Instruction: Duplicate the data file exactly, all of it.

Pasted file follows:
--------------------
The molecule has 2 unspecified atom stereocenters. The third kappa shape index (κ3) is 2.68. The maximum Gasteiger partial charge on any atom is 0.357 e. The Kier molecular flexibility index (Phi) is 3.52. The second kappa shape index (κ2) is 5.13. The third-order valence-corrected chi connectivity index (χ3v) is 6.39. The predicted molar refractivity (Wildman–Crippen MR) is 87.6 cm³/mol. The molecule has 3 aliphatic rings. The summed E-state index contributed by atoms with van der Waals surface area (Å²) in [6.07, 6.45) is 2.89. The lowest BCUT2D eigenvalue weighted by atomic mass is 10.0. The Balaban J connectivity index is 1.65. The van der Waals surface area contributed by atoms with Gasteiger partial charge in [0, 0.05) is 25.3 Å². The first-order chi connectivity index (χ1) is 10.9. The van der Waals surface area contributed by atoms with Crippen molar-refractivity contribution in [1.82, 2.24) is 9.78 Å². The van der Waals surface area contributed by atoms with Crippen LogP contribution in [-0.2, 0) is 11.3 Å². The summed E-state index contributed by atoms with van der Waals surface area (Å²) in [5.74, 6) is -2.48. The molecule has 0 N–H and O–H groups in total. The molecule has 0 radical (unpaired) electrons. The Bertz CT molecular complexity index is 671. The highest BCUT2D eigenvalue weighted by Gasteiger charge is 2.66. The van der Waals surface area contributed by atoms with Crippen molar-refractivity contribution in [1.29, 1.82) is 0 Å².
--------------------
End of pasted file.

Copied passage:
The molecule has 2 unspecified atom stereocenters. The third kappa shape index (κ3) is 2.68. The maximum Gasteiger partial charge on any atom is 0.357 e. The Kier molecular flexibility index (Phi) is 3.52. The second kappa shape index (κ2) is 5.13. The third-order valence-corrected chi connectivity index (χ3v) is 6.39. The predicted molar refractivity (Wildman–Crippen MR) is 87.6 cm³/mol. The molecule has 3 aliphatic rings. The summed E-state index contributed by atoms with van der Waals surface area (Å²) in [6.07, 6.45) is 2.89. The lowest BCUT2D eigenvalue weighted by atomic mass is 10.0. The Balaban J connectivity index is 1.65. The van der Waals surface area contributed by atoms with Gasteiger partial charge in [0, 0.05) is 25.3 Å². The first-order chi connectivity index (χ1) is 10.9. The van der Waals surface area contributed by atoms with Crippen molar-refractivity contribution in [1.82, 2.24) is 9.78 Å². The van der Waals surface area contributed by atoms with Crippen LogP contribution in [-0.2, 0) is 11.3 Å². The summed E-state index contributed by atoms with van der Waals surface area (Å²) in [5.74, 6) is -2.48. The molecule has 0 N–H and O–H groups in total. The molecule has 0 radical (unpaired) electrons. The Bertz CT molecular complexity index is 671. The highest BCUT2D eigenvalue weighted by Gasteiger charge is 2.66. The van der Waals surface area contributed by atoms with Crippen molar-refractivity contribution in [1.29, 1.82) is 0 Å².